9 Kmen quoting RC Reinders' 'Sound of the Mournful Dirge' (Jazz I, 1950) composed of newspaper reports from the 1850s

10 Here we meet another strong French link. Vaudeville was Parisian demotic for Voix de Ville [the talk of the town] - a cabaret-style popular entertainment, generally performed alfresco. It occurs in J-F Regnard's 1691 play La Foire St Germain, which I have translated and produced, but there are probably earlier references.

11 When black composer-arranger James Reese Europe took the specially-formed 369th Infantry Band to Europe with the US troops in 1918 his jazzy marching music caused a revolutionary sensation that launched Jazz in Europe. A French Bandleader asked to borrow his parts. After an abortive rehearsal 'The puzzled Frenchman later inspected Europe's instruments; his band felt that the only explanation for the sounds [the US musicians] created could be that the instruments were doctored.' (Morgan & Barlow 1992)

12 This is an appropriate moment to mention the sexual traffic epitomised in the notorious Quadroon Balls. New Orleans' addiction to dancing has already been noted. In the 1820s the principal Maître de danser, the aptly named Bernardo Coquet, hit upon a lucrative scheme of staging what were officially known as 'Tricolor Balls' (that is, mixed race Balls). These were vehemently opposed by the Attorney-General, the equally aptly named Pablo Lanusse. But the wily Coquet outsmarted Lanusse by offering to take over the ailing theatre if he should be allowed to stage Balls on alternate nights. At these Quadroon Balls white men danced with coloured women, which 'far outdid the white [balls] when it came to lewdness and excitement. Alexis de Tocqueville found the laxity of morals at these balls incredible. One of New Orleans' own newspapers honestly acknowledged them to be "inter-racial orgies." ... In short, most of the quadroon balls, like the lower-class white balls, were fields of operations for prostitutes.' (Kmen 1966) The relevance of this sexual tradition to music will be seen later on.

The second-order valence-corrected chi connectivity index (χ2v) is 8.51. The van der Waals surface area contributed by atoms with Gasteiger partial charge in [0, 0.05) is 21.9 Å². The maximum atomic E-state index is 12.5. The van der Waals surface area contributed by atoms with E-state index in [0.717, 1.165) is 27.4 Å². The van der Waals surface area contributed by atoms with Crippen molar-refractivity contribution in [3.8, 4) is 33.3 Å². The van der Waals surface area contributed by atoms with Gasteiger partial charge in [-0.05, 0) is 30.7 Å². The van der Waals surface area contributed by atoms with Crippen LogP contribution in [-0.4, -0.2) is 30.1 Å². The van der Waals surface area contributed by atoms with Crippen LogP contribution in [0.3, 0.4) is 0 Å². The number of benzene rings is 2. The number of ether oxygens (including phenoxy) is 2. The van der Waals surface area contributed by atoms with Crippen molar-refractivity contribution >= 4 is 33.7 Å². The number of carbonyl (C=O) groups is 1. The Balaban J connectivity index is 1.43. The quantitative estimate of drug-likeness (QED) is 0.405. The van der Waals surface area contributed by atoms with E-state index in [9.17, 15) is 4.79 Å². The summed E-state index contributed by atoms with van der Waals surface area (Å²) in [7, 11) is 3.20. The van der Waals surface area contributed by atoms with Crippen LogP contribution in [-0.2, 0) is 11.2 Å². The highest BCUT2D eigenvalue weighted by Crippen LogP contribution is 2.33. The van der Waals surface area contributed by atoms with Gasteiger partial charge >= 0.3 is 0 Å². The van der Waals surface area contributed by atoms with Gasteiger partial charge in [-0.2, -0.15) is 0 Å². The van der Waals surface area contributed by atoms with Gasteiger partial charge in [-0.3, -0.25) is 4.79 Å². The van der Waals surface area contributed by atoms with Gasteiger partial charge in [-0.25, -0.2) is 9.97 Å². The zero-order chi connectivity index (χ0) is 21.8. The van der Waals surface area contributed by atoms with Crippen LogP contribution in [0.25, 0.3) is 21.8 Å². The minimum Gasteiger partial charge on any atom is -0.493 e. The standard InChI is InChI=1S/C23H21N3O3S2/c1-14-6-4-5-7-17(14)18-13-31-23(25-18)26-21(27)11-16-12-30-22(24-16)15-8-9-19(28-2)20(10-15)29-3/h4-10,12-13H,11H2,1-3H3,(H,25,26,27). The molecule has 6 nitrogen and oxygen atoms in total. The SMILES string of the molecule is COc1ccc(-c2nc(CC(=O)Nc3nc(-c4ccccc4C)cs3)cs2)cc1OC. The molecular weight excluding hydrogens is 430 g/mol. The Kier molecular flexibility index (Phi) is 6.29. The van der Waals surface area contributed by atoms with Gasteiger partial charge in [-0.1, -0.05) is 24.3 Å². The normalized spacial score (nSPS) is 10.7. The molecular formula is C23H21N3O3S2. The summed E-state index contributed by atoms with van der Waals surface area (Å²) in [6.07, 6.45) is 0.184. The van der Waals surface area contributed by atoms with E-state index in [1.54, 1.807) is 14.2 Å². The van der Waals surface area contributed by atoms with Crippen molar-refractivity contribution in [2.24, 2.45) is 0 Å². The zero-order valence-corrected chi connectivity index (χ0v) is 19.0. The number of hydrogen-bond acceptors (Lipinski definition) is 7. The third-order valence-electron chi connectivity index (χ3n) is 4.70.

13 The price a woman could command was apparently linked to her skin colour. At all events octoroons (1/8 negro) were at the top of the tree along with white women, while quadroons (one black grandparent) were next, and then mulattos (one black, one white parent).

14 This has to be placed in a context where the price for a street-walker was around 15¢ - a long and unforgiving fall when those 'who please to live' no longer did. Lulu White retired with $150,000 but lost it all on ill-advised speculations.

15 JR Europe's contribution to Jazz is little more than historical footnote as he was accidentally killed by an irate drummer in an altercation after a performance in 1922 before his recording career had got underway. ... And you wondered why drummers were kept in 'traps'?

16 I have to record a (possibly apocryphal) musicians' story about this piece. When Stravinsky came to England to conduct the premiere he brought the parts with him and set them out on the musicians' stands expecting similar difficulties to arise in this idiosyncratic piece that had elsewhere. However clarinettist Aaron Bell sight-read it perfectly from start to finish. At this the mæstro waxed uncharacteristically effusive, but Bell simply looked at him quizzically and said "I can play any-bloody-thing on the clarinet, Mr Stravinsky."

17Milhaud spent two years in São Paolo as secretary to the French cultural attaché, Paul Claudel.